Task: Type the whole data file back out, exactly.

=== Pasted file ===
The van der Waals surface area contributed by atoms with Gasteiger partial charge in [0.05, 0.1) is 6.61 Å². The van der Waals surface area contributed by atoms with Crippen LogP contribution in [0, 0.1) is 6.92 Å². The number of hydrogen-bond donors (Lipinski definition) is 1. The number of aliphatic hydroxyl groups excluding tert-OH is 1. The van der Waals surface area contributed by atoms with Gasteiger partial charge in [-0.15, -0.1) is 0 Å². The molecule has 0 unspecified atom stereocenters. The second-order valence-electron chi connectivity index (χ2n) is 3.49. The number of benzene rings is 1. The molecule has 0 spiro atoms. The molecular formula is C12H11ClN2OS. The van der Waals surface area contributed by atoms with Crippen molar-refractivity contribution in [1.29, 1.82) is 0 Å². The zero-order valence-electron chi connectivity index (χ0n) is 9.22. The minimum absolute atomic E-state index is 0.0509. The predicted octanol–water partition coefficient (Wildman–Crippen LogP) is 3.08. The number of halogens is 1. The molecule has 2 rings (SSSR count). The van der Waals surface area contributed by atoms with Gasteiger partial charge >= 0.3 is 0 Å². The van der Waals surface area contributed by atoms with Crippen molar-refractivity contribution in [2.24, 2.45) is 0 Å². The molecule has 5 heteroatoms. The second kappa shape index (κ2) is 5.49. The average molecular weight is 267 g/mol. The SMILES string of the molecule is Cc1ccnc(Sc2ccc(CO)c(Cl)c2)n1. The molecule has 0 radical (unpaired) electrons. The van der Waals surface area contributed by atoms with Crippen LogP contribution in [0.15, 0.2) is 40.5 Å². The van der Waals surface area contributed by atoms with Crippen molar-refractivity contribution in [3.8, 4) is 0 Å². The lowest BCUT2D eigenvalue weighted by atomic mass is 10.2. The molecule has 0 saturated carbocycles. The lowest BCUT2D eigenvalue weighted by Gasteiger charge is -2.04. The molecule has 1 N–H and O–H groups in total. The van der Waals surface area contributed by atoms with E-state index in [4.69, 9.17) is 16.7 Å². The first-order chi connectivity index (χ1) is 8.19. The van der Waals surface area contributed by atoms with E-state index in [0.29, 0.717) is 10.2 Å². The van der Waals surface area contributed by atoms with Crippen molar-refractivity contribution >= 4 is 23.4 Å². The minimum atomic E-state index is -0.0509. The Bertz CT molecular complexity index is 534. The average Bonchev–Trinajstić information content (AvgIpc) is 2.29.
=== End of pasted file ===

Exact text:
The van der Waals surface area contributed by atoms with Gasteiger partial charge in [0.05, 0.1) is 6.61 Å². The van der Waals surface area contributed by atoms with Crippen LogP contribution in [0, 0.1) is 6.92 Å². The number of hydrogen-bond donors (Lipinski definition) is 1. The number of aliphatic hydroxyl groups excluding tert-OH is 1. The van der Waals surface area contributed by atoms with Gasteiger partial charge in [-0.15, -0.1) is 0 Å². The molecule has 0 unspecified atom stereocenters. The second-order valence-electron chi connectivity index (χ2n) is 3.49. The number of benzene rings is 1. The molecule has 0 spiro atoms. The molecular formula is C12H11ClN2OS. The van der Waals surface area contributed by atoms with Crippen molar-refractivity contribution in [1.29, 1.82) is 0 Å². The zero-order valence-electron chi connectivity index (χ0n) is 9.22. The minimum absolute atomic E-state index is 0.0509. The predicted octanol–water partition coefficient (Wildman–Crippen LogP) is 3.08. The number of halogens is 1. The molecule has 2 rings (SSSR count). The van der Waals surface area contributed by atoms with Gasteiger partial charge >= 0.3 is 0 Å². The van der Waals surface area contributed by atoms with Crippen molar-refractivity contribution in [2.24, 2.45) is 0 Å². The molecule has 5 heteroatoms. The second kappa shape index (κ2) is 5.49. The average molecular weight is 267 g/mol. The SMILES string of the molecule is Cc1ccnc(Sc2ccc(CO)c(Cl)c2)n1. The molecule has 0 radical (unpaired) electrons. The van der Waals surface area contributed by atoms with Crippen LogP contribution in [0.15, 0.2) is 40.5 Å². The van der Waals surface area contributed by atoms with Crippen molar-refractivity contribution in [3.8, 4) is 0 Å². The lowest BCUT2D eigenvalue weighted by atomic mass is 10.2. The molecule has 0 saturated carbocycles. The lowest BCUT2D eigenvalue weighted by Gasteiger charge is -2.04. The molecule has 1 N–H and O–H groups in total. The van der Waals surface area contributed by atoms with E-state index in [4.69, 9.17) is 16.7 Å². The first-order chi connectivity index (χ1) is 8.19. The van der Waals surface area contributed by atoms with E-state index in [0.29, 0.717) is 10.2 Å². The van der Waals surface area contributed by atoms with Crippen molar-refractivity contribution >= 4 is 23.4 Å². The minimum atomic E-state index is -0.0509. The Bertz CT molecular complexity index is 534. The average Bonchev–Trinajstić information content (AvgIpc) is 2.29.